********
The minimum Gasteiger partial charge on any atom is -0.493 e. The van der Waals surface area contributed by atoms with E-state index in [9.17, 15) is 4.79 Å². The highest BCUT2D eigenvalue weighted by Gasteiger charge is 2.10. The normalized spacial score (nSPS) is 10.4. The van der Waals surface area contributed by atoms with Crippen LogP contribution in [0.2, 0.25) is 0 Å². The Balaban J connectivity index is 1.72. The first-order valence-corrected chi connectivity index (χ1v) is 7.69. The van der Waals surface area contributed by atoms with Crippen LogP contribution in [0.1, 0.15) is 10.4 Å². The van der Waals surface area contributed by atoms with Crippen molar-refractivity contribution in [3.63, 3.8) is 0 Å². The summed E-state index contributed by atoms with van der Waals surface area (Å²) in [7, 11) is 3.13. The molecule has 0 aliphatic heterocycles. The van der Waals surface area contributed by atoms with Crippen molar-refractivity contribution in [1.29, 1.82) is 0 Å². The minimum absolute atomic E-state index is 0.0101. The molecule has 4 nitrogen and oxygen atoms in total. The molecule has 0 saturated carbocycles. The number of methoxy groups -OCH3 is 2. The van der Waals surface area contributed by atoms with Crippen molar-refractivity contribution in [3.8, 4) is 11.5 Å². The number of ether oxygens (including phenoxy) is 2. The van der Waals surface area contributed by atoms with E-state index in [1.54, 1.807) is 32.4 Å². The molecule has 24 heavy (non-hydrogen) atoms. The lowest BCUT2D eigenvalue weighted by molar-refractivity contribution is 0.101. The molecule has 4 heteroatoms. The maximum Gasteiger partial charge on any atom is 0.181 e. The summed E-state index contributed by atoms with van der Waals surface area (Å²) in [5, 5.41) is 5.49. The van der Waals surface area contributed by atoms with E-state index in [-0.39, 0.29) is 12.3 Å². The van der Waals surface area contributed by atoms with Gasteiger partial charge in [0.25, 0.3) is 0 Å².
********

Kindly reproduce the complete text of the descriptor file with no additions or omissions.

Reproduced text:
The minimum Gasteiger partial charge on any atom is -0.493 e. The van der Waals surface area contributed by atoms with E-state index in [9.17, 15) is 4.79 Å². The highest BCUT2D eigenvalue weighted by Gasteiger charge is 2.10. The normalized spacial score (nSPS) is 10.4. The van der Waals surface area contributed by atoms with Crippen LogP contribution in [0.2, 0.25) is 0 Å². The Balaban J connectivity index is 1.72. The first-order valence-corrected chi connectivity index (χ1v) is 7.69. The van der Waals surface area contributed by atoms with Crippen LogP contribution in [0.1, 0.15) is 10.4 Å². The van der Waals surface area contributed by atoms with Crippen molar-refractivity contribution in [3.63, 3.8) is 0 Å². The summed E-state index contributed by atoms with van der Waals surface area (Å²) in [7, 11) is 3.13. The molecule has 0 aliphatic heterocycles. The van der Waals surface area contributed by atoms with Crippen molar-refractivity contribution in [1.29, 1.82) is 0 Å². The minimum absolute atomic E-state index is 0.0101. The molecule has 4 nitrogen and oxygen atoms in total. The molecule has 0 saturated carbocycles. The number of methoxy groups -OCH3 is 2. The van der Waals surface area contributed by atoms with Crippen molar-refractivity contribution in [3.8, 4) is 11.5 Å². The number of ether oxygens (including phenoxy) is 2. The van der Waals surface area contributed by atoms with E-state index in [1.54, 1.807) is 32.4 Å². The molecule has 24 heavy (non-hydrogen) atoms. The lowest BCUT2D eigenvalue weighted by molar-refractivity contribution is 0.101. The molecule has 4 heteroatoms. The maximum Gasteiger partial charge on any atom is 0.181 e. The summed E-state index contributed by atoms with van der Waals surface area (Å²) in [5, 5.41) is 5.49. The van der Waals surface area contributed by atoms with E-state index in [-0.39, 0.29) is 12.3 Å². The van der Waals surface area contributed by atoms with Gasteiger partial charge in [0.25, 0.3) is 0 Å².